A healthy Charone Peake would be preferable. A productive Charone Peake could be significant to a Clemson offense needing to define itself.
Senior Adam Humphries, sophomores Mike Williams and Germone Hopper and a group of talented freshmen are capable of producing big numbers. Even with a new quarterback, Peake’s skill set could push them to numbers comparable to last season.
“I don’t have any doubt,” Dabo Swinney has said, “that we’re going to need Charone Peake to have the kind of year we all want to have.”
Peake is as critical to the Clemson offense as Sammy Watkins before him. During his senior season at Dorman High in Spartanburg, Peake was a consensus top 100 prospect, rated No. 2 receiver in the nation by ESPN.
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Entering Clemson with Watkins and Martavis Bryant, his confidence was wounded. Peake was brought along slowly and finished his freshman season with four receptions.
Watkins’ suspension created an opportunity in 2012, and though Peake started against Auburn and Ball State, he was overshadowed by Deandre Hopkins and tight end Brandon Ford. Peake did not earn another start that season.
Peake entered 2013 confident in his role, but after a team-high eight receptions and his third career touchdown through two games, Peake tore a knee ligament during a Tuesday non-contact drill, ending his season.
Granted a medical redshirt, Peake began the journey back. Though he missed spring drills, Peake remained on schedule until he sustained a torn meniscus shortly before preseason practice. As disheartening as it might have been Peake, was assured it would be only a matter of weeks before he could join his teammates on the practice field.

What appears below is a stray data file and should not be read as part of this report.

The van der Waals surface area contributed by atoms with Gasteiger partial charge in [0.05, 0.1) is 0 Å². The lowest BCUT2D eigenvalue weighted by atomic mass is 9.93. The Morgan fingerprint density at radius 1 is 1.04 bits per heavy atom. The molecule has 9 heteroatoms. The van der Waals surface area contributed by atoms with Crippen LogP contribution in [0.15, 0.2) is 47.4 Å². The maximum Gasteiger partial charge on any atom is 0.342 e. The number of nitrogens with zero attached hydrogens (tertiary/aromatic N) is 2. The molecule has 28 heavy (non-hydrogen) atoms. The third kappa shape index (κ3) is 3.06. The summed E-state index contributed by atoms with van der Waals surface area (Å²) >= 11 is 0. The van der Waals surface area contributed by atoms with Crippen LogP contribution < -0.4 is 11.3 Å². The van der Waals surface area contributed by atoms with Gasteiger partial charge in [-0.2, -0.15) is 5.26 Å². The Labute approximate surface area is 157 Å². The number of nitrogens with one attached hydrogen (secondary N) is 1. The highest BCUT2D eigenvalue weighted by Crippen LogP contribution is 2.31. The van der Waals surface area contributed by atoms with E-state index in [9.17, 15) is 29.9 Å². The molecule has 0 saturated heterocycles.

Peake plays larger than 6-foot-2 and 210 pounds, leaping above defenses to grab passes, then coming down and – in one quick move – heading upfield. When scouts evaluated him, that’s what they saw.
“This is an area where Peake makes it look so easy. High ball, low ball, backside ball – it does not matter,” wrote Tom Luginbill for ESPN.com during Peake’s senior year.
“Peake just adjusts and makes it happen. He can leap, stop momentum and come back or elevate to the ball and he makes one-handed grabs look routine.”
Luginbill rated Peake’s hands comparable to Watkins’ and compared him to A.J. Green.
“Peake plucks and tucks with ease. He has quick hands and can contort his frame to haul in passes thrown outside his natural catching radius,” Luginbill wrote. “His focus and intense ability to make plays in a crowd, as well as one-handed, acrobatic grabs, is as good as we have seen.”
Quarterback Cole Stoudt said it was sweet to see Peake snaring anything within reach during practice this week. Peake said it was all because the knee was sound.
“With all knee injuries, you have to talk to yourself and prepare yourself everyday,” he said.
“I feel good. It will come. I feel like I’ve got my same speed. I’m just getting the little things taken care of.”
Seeing the progress of the younger players afforded him the luxury of not pushing to practice. “We know what we have in Charone Peake,” Swinney said. Rather than two weeks after the meniscus surgery Peake took a third and returned Monday.
“I made sure they were preparing the right way. I see great things in every single person who came in. They all look good,” he said.
“I didn’t want to hop out there not feeling 100 percent and feeling good.”
Peake also seems to share in the wonder about how he’ll handle that first bit of contact at Georgia.
“I haven’t been hit since the S.C. State game last year,” he said. “Being around the guys this summer, catching balls and having my teammates around me has made me more comfortable.”
Having a comfortable Charone Peake could be a blessing in disguise.